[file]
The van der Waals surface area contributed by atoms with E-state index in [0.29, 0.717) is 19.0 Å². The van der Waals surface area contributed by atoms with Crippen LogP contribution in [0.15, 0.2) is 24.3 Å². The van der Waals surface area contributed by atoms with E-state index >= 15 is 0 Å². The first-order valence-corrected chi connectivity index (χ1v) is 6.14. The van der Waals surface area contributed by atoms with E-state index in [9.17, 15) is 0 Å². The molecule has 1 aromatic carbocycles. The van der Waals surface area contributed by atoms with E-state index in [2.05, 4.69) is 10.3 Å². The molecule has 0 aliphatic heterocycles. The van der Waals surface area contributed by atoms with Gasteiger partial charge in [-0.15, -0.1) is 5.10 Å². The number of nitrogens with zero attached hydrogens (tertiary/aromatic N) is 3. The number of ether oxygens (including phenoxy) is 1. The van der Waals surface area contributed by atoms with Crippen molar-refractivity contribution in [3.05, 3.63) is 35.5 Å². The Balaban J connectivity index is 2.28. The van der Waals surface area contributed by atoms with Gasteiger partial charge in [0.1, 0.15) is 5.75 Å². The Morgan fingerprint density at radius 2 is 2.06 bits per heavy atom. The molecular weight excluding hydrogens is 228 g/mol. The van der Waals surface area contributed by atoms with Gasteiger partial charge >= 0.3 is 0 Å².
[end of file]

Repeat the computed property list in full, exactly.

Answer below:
The van der Waals surface area contributed by atoms with E-state index in [0.29, 0.717) is 19.0 Å². The van der Waals surface area contributed by atoms with Crippen LogP contribution in [0.15, 0.2) is 24.3 Å². The van der Waals surface area contributed by atoms with E-state index >= 15 is 0 Å². The first-order valence-corrected chi connectivity index (χ1v) is 6.14. The van der Waals surface area contributed by atoms with E-state index in [9.17, 15) is 0 Å². The molecule has 1 aromatic carbocycles. The van der Waals surface area contributed by atoms with E-state index in [2.05, 4.69) is 10.3 Å². The molecule has 0 aliphatic heterocycles. The van der Waals surface area contributed by atoms with Gasteiger partial charge in [-0.15, -0.1) is 5.10 Å². The number of nitrogens with zero attached hydrogens (tertiary/aromatic N) is 3. The number of ether oxygens (including phenoxy) is 1. The van der Waals surface area contributed by atoms with Crippen molar-refractivity contribution in [3.05, 3.63) is 35.5 Å². The Balaban J connectivity index is 2.28. The van der Waals surface area contributed by atoms with Gasteiger partial charge in [0.1, 0.15) is 5.75 Å². The Morgan fingerprint density at radius 2 is 2.06 bits per heavy atom. The molecular weight excluding hydrogens is 228 g/mol. The van der Waals surface area contributed by atoms with Gasteiger partial charge >= 0.3 is 0 Å².